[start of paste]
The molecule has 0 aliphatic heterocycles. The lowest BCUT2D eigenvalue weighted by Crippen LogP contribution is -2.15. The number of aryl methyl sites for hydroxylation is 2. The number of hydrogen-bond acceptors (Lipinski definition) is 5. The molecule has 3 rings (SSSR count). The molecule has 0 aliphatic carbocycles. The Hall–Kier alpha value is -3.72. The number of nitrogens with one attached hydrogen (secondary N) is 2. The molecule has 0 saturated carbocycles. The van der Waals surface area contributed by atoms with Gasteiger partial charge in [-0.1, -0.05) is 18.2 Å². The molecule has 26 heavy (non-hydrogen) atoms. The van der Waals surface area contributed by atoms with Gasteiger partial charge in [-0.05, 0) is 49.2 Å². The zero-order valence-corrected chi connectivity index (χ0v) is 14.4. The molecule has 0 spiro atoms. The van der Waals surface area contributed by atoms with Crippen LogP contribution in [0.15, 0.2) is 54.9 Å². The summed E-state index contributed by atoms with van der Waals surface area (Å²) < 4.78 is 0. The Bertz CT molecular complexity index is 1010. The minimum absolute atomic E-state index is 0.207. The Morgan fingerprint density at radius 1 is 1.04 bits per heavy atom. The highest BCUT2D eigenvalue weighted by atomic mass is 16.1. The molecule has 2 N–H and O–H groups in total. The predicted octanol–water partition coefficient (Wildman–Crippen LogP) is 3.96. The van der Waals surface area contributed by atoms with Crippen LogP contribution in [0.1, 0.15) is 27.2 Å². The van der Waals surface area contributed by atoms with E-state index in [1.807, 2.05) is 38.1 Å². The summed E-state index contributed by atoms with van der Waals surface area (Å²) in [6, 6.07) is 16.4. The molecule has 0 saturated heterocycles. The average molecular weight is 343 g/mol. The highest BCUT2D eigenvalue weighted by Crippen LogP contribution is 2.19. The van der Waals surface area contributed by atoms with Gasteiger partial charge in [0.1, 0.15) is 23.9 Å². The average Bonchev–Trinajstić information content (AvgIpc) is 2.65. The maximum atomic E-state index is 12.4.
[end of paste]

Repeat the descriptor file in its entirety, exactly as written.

The molecule has 0 aliphatic heterocycles. The lowest BCUT2D eigenvalue weighted by Crippen LogP contribution is -2.15. The number of aryl methyl sites for hydroxylation is 2. The number of hydrogen-bond acceptors (Lipinski definition) is 5. The molecule has 3 rings (SSSR count). The molecule has 0 aliphatic carbocycles. The Hall–Kier alpha value is -3.72. The number of nitrogens with one attached hydrogen (secondary N) is 2. The molecule has 0 saturated carbocycles. The van der Waals surface area contributed by atoms with Gasteiger partial charge in [-0.1, -0.05) is 18.2 Å². The molecule has 26 heavy (non-hydrogen) atoms. The van der Waals surface area contributed by atoms with Gasteiger partial charge in [-0.05, 0) is 49.2 Å². The zero-order valence-corrected chi connectivity index (χ0v) is 14.4. The molecule has 0 spiro atoms. The van der Waals surface area contributed by atoms with Crippen LogP contribution in [0.15, 0.2) is 54.9 Å². The summed E-state index contributed by atoms with van der Waals surface area (Å²) < 4.78 is 0. The Bertz CT molecular complexity index is 1010. The minimum absolute atomic E-state index is 0.207. The Morgan fingerprint density at radius 1 is 1.04 bits per heavy atom. The highest BCUT2D eigenvalue weighted by atomic mass is 16.1. The molecule has 2 N–H and O–H groups in total. The predicted octanol–water partition coefficient (Wildman–Crippen LogP) is 3.96. The van der Waals surface area contributed by atoms with Crippen LogP contribution in [0.1, 0.15) is 27.2 Å². The van der Waals surface area contributed by atoms with E-state index in [1.807, 2.05) is 38.1 Å². The summed E-state index contributed by atoms with van der Waals surface area (Å²) in [6, 6.07) is 16.4. The molecule has 0 saturated heterocycles. The average molecular weight is 343 g/mol. The highest BCUT2D eigenvalue weighted by Crippen LogP contribution is 2.19. The van der Waals surface area contributed by atoms with Gasteiger partial charge in [0.1, 0.15) is 23.9 Å². The average Bonchev–Trinajstić information content (AvgIpc) is 2.65. The maximum atomic E-state index is 12.4.